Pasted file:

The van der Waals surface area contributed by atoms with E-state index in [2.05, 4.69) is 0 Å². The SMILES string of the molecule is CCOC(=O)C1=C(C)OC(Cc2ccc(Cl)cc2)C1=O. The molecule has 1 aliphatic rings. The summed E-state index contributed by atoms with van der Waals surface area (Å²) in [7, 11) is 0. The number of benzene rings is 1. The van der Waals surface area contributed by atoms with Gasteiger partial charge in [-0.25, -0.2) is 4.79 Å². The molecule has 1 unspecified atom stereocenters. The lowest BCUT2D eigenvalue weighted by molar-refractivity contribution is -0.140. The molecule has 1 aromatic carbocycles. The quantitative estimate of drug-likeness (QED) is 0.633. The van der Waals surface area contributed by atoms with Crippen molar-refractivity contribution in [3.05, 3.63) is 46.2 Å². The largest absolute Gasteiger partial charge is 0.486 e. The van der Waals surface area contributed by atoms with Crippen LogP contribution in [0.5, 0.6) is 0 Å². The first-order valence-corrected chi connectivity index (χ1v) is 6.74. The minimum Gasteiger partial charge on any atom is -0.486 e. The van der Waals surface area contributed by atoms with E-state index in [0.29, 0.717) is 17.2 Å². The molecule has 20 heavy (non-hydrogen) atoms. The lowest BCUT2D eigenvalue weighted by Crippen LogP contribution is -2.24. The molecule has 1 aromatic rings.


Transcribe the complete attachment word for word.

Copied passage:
The van der Waals surface area contributed by atoms with E-state index in [2.05, 4.69) is 0 Å². The SMILES string of the molecule is CCOC(=O)C1=C(C)OC(Cc2ccc(Cl)cc2)C1=O. The molecule has 1 aliphatic rings. The summed E-state index contributed by atoms with van der Waals surface area (Å²) in [7, 11) is 0. The number of benzene rings is 1. The van der Waals surface area contributed by atoms with Gasteiger partial charge in [-0.25, -0.2) is 4.79 Å². The molecule has 1 unspecified atom stereocenters. The lowest BCUT2D eigenvalue weighted by molar-refractivity contribution is -0.140. The molecule has 1 aromatic carbocycles. The quantitative estimate of drug-likeness (QED) is 0.633. The van der Waals surface area contributed by atoms with Crippen molar-refractivity contribution in [3.05, 3.63) is 46.2 Å². The largest absolute Gasteiger partial charge is 0.486 e. The van der Waals surface area contributed by atoms with Crippen LogP contribution in [0.5, 0.6) is 0 Å². The first-order valence-corrected chi connectivity index (χ1v) is 6.74. The minimum Gasteiger partial charge on any atom is -0.486 e. The van der Waals surface area contributed by atoms with E-state index in [0.29, 0.717) is 17.2 Å². The molecule has 20 heavy (non-hydrogen) atoms. The lowest BCUT2D eigenvalue weighted by Crippen LogP contribution is -2.24. The molecule has 1 aromatic rings.